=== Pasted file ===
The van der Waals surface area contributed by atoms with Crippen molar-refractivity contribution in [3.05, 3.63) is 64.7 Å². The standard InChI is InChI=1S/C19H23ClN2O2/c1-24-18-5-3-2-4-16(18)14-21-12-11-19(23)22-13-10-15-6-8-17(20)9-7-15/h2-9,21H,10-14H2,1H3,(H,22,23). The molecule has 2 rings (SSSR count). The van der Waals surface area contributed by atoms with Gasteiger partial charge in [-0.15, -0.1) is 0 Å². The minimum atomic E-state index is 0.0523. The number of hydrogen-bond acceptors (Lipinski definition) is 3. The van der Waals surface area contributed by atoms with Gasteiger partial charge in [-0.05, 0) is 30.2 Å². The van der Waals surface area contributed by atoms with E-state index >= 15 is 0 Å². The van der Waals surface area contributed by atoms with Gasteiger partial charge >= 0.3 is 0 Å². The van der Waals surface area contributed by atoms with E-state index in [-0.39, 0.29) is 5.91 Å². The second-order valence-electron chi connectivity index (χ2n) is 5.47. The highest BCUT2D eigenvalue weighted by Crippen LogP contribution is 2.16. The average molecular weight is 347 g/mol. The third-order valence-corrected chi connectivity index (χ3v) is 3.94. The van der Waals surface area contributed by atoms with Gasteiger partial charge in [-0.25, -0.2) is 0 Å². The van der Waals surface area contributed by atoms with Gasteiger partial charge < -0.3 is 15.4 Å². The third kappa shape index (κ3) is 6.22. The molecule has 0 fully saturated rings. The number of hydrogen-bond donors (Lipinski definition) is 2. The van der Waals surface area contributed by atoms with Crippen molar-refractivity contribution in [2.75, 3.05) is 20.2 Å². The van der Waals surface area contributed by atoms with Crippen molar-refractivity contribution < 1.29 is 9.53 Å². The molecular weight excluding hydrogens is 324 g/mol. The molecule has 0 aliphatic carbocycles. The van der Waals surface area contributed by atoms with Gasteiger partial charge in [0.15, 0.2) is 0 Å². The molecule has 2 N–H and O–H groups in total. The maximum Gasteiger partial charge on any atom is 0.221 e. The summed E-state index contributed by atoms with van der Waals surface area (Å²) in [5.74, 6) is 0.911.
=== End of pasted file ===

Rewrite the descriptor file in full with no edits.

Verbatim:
The van der Waals surface area contributed by atoms with Crippen molar-refractivity contribution in [3.05, 3.63) is 64.7 Å². The standard InChI is InChI=1S/C19H23ClN2O2/c1-24-18-5-3-2-4-16(18)14-21-12-11-19(23)22-13-10-15-6-8-17(20)9-7-15/h2-9,21H,10-14H2,1H3,(H,22,23). The molecule has 2 rings (SSSR count). The van der Waals surface area contributed by atoms with Gasteiger partial charge in [-0.15, -0.1) is 0 Å². The minimum atomic E-state index is 0.0523. The number of hydrogen-bond acceptors (Lipinski definition) is 3. The van der Waals surface area contributed by atoms with Gasteiger partial charge in [-0.05, 0) is 30.2 Å². The van der Waals surface area contributed by atoms with E-state index >= 15 is 0 Å². The van der Waals surface area contributed by atoms with Gasteiger partial charge >= 0.3 is 0 Å². The van der Waals surface area contributed by atoms with E-state index in [-0.39, 0.29) is 5.91 Å². The second-order valence-electron chi connectivity index (χ2n) is 5.47. The highest BCUT2D eigenvalue weighted by Crippen LogP contribution is 2.16. The average molecular weight is 347 g/mol. The third-order valence-corrected chi connectivity index (χ3v) is 3.94. The van der Waals surface area contributed by atoms with Gasteiger partial charge in [-0.25, -0.2) is 0 Å². The van der Waals surface area contributed by atoms with Gasteiger partial charge < -0.3 is 15.4 Å². The third kappa shape index (κ3) is 6.22. The molecule has 0 fully saturated rings. The number of hydrogen-bond donors (Lipinski definition) is 2. The van der Waals surface area contributed by atoms with Crippen molar-refractivity contribution in [2.75, 3.05) is 20.2 Å². The van der Waals surface area contributed by atoms with Crippen molar-refractivity contribution < 1.29 is 9.53 Å². The molecular weight excluding hydrogens is 324 g/mol. The molecule has 0 aliphatic carbocycles. The van der Waals surface area contributed by atoms with Gasteiger partial charge in [0.15, 0.2) is 0 Å². The molecule has 2 N–H and O–H groups in total. The maximum Gasteiger partial charge on any atom is 0.221 e. The summed E-state index contributed by atoms with van der Waals surface area (Å²) in [5.74, 6) is 0.911.